Wednesday, December 12, 2012

DIY Elf for your Shelf

Last year I started looking into the whole "Elf on the Shelf" craze.  The idea of posing and/or hiding a slightly mischievous creature around the house for the kids to find sounded fun, but several elements of the commercial version rubbed me wrong - not least of which the whole spying / bribery aspect.  But that's not really what This post is about: another thing that rubbed me wrong is that the whole doll/book combo is not only expensive, but also kinda ugly, cheap looking, and - apparently - not all that easy to pose.  I starting thinking to myself "I'll bet I could make something Much cuter."
Whether I succeeded you may judge for yourself... Here she is.

PS: I found a nice blog post from a Mommy who found some ways to insert a little Christian character instruction into the Elf on the Shelf game.  Scroll all the way to the bottom to see her introductory letter - where she explains to her children that the elf is staying with them in hopes that they can teach *him* to behave better - not so he can spy and report back to Santa!
My kids are really too little this year, but next year we'll probably try something along these lines.

There are about a million directions you could go making your own "elf."  I happened to have some printed Christmas felt that was perfect for a dress, but you can't go wrong with solids.  You could also sew leggings, use fleece for the clothes, use yarn for the hair, make a head out of Fimo clay... the possibilities are endless!  But here's (approximately) how I made little "Charis."

  • 3 beige pipe cleaners
  • 1 light-colored wooden bead about 1 inch in diameter
  • Felt in Christmas colors of your choice
  • Yarn in Christmas colors of your choice
  • Embroidery floss in Christmas colors of your choice (or additional yarn) for hair. 
  • Heavy scissors or pliers to cut pipe cleaners
  • Sewing / Felt scissors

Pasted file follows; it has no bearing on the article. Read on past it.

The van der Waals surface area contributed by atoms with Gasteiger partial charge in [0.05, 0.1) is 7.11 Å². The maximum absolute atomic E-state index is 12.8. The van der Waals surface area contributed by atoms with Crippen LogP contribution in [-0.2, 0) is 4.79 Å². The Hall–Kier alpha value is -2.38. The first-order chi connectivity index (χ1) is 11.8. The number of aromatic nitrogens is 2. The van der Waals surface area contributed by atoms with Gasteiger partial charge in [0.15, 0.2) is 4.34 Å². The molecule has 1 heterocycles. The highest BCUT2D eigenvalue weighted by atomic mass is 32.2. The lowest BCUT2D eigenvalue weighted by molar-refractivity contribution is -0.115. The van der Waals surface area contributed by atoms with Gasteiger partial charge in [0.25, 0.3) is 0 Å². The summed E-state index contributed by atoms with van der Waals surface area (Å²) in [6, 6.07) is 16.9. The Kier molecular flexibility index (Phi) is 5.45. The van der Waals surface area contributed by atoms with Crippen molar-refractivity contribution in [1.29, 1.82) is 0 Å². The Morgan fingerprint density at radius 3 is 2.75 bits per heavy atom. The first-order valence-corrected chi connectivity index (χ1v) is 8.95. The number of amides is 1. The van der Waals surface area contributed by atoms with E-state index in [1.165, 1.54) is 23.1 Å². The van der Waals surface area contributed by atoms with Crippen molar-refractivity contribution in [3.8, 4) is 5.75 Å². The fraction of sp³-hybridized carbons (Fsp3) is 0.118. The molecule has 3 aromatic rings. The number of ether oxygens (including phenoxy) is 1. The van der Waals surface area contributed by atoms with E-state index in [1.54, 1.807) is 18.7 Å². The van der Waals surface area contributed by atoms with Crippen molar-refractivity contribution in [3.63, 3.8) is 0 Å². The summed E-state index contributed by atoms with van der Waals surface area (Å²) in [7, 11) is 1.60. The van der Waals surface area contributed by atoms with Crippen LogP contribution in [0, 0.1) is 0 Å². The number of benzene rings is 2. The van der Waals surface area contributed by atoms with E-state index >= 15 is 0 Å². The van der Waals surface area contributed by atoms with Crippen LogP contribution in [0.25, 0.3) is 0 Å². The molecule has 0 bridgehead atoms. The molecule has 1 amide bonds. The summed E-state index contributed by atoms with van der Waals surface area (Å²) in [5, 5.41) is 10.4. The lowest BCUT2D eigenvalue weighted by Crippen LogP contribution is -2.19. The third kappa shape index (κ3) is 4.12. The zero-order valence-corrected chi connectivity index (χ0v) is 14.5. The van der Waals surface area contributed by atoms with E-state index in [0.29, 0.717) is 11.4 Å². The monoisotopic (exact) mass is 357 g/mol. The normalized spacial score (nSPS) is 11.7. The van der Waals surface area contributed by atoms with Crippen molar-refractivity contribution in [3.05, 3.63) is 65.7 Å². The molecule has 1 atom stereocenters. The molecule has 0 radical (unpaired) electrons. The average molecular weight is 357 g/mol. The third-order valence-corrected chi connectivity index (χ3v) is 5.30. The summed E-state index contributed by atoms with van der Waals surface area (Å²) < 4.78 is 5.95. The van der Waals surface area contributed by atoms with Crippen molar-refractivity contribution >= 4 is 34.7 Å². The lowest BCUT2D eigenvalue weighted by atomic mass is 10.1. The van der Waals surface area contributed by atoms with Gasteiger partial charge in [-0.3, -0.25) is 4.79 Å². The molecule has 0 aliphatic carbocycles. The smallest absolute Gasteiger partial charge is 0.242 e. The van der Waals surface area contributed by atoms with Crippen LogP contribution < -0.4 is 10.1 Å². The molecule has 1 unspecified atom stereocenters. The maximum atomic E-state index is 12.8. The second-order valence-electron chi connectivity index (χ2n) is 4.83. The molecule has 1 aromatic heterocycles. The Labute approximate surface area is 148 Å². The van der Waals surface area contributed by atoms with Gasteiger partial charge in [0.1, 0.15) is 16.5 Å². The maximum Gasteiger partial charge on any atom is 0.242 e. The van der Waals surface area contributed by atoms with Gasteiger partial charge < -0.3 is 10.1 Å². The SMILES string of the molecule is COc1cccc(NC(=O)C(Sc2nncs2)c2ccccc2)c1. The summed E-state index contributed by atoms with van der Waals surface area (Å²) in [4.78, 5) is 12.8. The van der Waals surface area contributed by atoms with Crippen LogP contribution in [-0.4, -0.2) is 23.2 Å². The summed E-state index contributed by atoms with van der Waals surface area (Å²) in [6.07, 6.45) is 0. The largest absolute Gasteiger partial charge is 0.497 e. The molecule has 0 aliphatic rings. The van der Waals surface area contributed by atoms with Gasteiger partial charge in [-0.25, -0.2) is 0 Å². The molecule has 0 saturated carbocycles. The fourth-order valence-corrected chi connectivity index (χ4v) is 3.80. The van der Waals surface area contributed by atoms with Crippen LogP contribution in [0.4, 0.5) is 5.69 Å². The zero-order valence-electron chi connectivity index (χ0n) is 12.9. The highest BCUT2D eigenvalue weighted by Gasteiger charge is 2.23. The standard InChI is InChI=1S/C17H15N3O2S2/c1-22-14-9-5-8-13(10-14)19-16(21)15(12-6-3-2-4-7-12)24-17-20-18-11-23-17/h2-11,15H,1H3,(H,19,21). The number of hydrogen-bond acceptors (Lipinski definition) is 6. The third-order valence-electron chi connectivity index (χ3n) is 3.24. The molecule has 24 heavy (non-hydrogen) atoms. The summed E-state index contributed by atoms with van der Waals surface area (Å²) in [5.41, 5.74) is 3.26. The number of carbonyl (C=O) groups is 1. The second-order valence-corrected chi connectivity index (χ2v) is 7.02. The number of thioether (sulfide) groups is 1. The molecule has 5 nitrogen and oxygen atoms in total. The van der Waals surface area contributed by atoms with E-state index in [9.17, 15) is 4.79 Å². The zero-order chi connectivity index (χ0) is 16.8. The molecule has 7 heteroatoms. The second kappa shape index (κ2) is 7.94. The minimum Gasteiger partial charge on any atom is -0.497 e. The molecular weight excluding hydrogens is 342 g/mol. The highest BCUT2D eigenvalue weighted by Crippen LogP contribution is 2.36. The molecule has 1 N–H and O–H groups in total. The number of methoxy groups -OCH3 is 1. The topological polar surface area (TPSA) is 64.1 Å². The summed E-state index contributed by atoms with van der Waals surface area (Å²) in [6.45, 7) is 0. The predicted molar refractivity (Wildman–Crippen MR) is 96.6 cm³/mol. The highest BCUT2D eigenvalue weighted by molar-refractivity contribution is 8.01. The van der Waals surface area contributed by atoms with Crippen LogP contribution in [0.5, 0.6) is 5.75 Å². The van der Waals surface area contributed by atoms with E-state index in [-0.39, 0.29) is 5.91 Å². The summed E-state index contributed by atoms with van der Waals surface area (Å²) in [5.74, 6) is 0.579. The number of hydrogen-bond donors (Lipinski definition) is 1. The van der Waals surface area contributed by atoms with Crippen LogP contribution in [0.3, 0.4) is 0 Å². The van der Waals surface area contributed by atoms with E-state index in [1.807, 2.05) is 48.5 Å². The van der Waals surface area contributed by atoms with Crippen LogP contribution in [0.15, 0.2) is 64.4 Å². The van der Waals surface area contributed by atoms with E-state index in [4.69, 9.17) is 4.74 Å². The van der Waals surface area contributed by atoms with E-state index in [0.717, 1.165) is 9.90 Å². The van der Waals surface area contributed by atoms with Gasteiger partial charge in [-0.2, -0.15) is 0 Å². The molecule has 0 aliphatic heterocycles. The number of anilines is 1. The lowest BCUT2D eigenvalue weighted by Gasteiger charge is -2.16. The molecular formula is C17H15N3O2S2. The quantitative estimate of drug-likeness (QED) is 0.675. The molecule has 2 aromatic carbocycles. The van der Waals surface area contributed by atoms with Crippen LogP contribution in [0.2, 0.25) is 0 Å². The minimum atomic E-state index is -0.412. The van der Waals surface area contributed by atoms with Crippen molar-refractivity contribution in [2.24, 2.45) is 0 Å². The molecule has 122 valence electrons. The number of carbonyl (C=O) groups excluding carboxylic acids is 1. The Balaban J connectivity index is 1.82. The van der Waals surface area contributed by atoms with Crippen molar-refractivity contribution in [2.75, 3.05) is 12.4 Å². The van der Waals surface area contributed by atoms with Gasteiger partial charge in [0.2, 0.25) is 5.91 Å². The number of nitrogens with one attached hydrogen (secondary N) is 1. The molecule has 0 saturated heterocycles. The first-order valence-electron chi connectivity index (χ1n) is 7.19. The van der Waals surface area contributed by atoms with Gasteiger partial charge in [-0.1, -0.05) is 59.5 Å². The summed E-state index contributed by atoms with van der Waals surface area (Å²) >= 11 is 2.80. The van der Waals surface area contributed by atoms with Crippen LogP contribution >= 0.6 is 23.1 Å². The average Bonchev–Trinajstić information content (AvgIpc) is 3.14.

• Needle and thread
  • Sharpie for drawing face

Please note up front that I am by nature a "measure once cut twice" kind of girl - especially on little projects like this one.  I haven't provided measurements or a pattern for the dress 'cause I never made them! So gather up your courage and follow along...

1. Twist pipe cleaners together to make a doll shape, cutting as necessary.  

Here are a few tips
The first cleaner formed the "hair" (leave at least an inch: you'll need it to attach the actual hair later), the trunk, and one leg
The second cleaner I wrapped a couple times around the neck, then twisted around the trunk area, and formed into the second leg.
The third forms both arms.  Be sure to leave enough length to fold over loop hands.

2. Make the dress. 

I folded my piece of printed felt in half lengthwise and then width-wise so I could draw just half of the dress shape, cut once, and have a nice symmetrical dress.

(Of course, after getting it cut out and starting to sew, I decided it was way too big and shapeless, and ended up cutting more by eye...)
I decided not to sew the dress inside out, because it added too much bulk and was hard to turn right-side out in any case.  So I used the near-invisible ladder stitch to sew the sides together.

I poked a Very small hole for the neck: she hasn't got much meat on her bones!

3. Make the leggings

Using a contrasting color of yarn, I wrapped, wrapped, and wrapped some more until I had nice "leggings" for my little elf.  This was about the easiest part of the project!

4. Make the hair

To make the hair, I wrapped about half a skein of green embroidery floss around a box roughly the size of a DVD case - as if I were about to make a very large pom-pom.  I then cut it on both ends, and wrapped head-end of the pipe cleaner around it firmly to secure it to the head.  A drop of glue would not be amiss at this point. If desired, braid a few strands of her hair.

5. Decorate and accessorize. 

I carefully drew her face using a Sharpie - make sure you practice first!
Then I glued a felt bow (and a jewel!) to the head, covering up the end of the pipe cleaner. I also added a scarf and a belt.

And that's all there is to it.  I honestly don't think I spent more than 60-90 minutes on the project.  I won't let the kids play with her - she's not going to hold up to much - but they like looking!

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